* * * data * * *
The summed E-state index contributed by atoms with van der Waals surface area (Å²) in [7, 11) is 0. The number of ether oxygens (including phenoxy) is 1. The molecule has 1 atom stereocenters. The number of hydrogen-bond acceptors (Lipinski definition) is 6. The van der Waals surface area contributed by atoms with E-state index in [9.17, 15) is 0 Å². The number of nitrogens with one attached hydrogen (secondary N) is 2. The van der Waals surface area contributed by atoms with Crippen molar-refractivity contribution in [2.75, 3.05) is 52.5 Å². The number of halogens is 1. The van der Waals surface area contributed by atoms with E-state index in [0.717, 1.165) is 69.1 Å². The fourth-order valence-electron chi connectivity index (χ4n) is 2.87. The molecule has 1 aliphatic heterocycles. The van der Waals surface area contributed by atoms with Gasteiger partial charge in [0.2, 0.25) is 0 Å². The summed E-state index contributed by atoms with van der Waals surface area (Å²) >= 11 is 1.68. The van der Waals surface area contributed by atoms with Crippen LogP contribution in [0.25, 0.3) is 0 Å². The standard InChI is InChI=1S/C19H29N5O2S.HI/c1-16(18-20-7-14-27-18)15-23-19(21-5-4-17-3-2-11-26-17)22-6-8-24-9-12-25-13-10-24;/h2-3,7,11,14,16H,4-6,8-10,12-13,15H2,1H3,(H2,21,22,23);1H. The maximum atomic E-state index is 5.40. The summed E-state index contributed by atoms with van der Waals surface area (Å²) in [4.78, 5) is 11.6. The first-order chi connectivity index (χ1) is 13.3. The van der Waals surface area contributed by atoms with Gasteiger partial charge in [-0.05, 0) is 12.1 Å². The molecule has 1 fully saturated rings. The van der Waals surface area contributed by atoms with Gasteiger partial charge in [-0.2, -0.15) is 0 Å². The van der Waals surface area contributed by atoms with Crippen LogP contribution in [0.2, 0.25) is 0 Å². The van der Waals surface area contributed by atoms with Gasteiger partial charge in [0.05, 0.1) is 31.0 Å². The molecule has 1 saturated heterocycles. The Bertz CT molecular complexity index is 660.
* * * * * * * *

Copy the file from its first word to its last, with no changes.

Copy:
The summed E-state index contributed by atoms with van der Waals surface area (Å²) in [7, 11) is 0. The number of ether oxygens (including phenoxy) is 1. The molecule has 1 atom stereocenters. The number of hydrogen-bond acceptors (Lipinski definition) is 6. The van der Waals surface area contributed by atoms with E-state index in [9.17, 15) is 0 Å². The number of nitrogens with one attached hydrogen (secondary N) is 2. The van der Waals surface area contributed by atoms with Crippen molar-refractivity contribution in [2.75, 3.05) is 52.5 Å². The number of halogens is 1. The van der Waals surface area contributed by atoms with E-state index in [0.717, 1.165) is 69.1 Å². The fourth-order valence-electron chi connectivity index (χ4n) is 2.87. The molecule has 1 aliphatic heterocycles. The van der Waals surface area contributed by atoms with Gasteiger partial charge in [0.2, 0.25) is 0 Å². The summed E-state index contributed by atoms with van der Waals surface area (Å²) >= 11 is 1.68. The van der Waals surface area contributed by atoms with Crippen LogP contribution in [0.25, 0.3) is 0 Å². The standard InChI is InChI=1S/C19H29N5O2S.HI/c1-16(18-20-7-14-27-18)15-23-19(21-5-4-17-3-2-11-26-17)22-6-8-24-9-12-25-13-10-24;/h2-3,7,11,14,16H,4-6,8-10,12-13,15H2,1H3,(H2,21,22,23);1H. The maximum atomic E-state index is 5.40. The summed E-state index contributed by atoms with van der Waals surface area (Å²) in [4.78, 5) is 11.6. The first-order chi connectivity index (χ1) is 13.3. The van der Waals surface area contributed by atoms with Gasteiger partial charge in [-0.05, 0) is 12.1 Å². The molecule has 1 fully saturated rings. The van der Waals surface area contributed by atoms with Gasteiger partial charge in [-0.2, -0.15) is 0 Å². The van der Waals surface area contributed by atoms with Crippen LogP contribution in [0.2, 0.25) is 0 Å². The van der Waals surface area contributed by atoms with Gasteiger partial charge in [0.05, 0.1) is 31.0 Å². The molecule has 1 saturated heterocycles. The Bertz CT molecular complexity index is 660.